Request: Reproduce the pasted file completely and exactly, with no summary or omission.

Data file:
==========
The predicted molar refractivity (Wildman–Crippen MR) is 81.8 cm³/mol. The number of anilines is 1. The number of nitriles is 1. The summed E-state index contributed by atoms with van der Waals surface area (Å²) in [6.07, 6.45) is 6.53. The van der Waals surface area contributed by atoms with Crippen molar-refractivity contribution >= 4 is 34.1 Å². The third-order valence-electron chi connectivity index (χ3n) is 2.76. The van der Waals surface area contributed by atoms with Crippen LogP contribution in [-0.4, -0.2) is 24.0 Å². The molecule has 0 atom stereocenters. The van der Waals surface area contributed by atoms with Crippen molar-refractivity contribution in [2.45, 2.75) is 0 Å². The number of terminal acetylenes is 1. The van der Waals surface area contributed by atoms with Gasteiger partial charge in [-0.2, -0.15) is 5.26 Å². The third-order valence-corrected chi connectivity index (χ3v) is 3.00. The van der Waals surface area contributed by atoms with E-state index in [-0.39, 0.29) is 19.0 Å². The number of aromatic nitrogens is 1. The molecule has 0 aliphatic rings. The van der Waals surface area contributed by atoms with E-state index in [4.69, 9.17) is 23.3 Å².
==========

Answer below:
The predicted molar refractivity (Wildman–Crippen MR) is 81.8 cm³/mol. The number of anilines is 1. The number of nitriles is 1. The summed E-state index contributed by atoms with van der Waals surface area (Å²) in [6.07, 6.45) is 6.53. The van der Waals surface area contributed by atoms with Crippen molar-refractivity contribution >= 4 is 34.1 Å². The third-order valence-electron chi connectivity index (χ3n) is 2.76. The van der Waals surface area contributed by atoms with Crippen LogP contribution in [-0.4, -0.2) is 24.0 Å². The molecule has 0 atom stereocenters. The van der Waals surface area contributed by atoms with Crippen molar-refractivity contribution in [2.45, 2.75) is 0 Å². The number of terminal acetylenes is 1. The van der Waals surface area contributed by atoms with Gasteiger partial charge in [-0.2, -0.15) is 5.26 Å². The third-order valence-corrected chi connectivity index (χ3v) is 3.00. The van der Waals surface area contributed by atoms with E-state index in [-0.39, 0.29) is 19.0 Å². The number of aromatic nitrogens is 1. The molecule has 0 aliphatic rings. The van der Waals surface area contributed by atoms with E-state index in [4.69, 9.17) is 23.3 Å².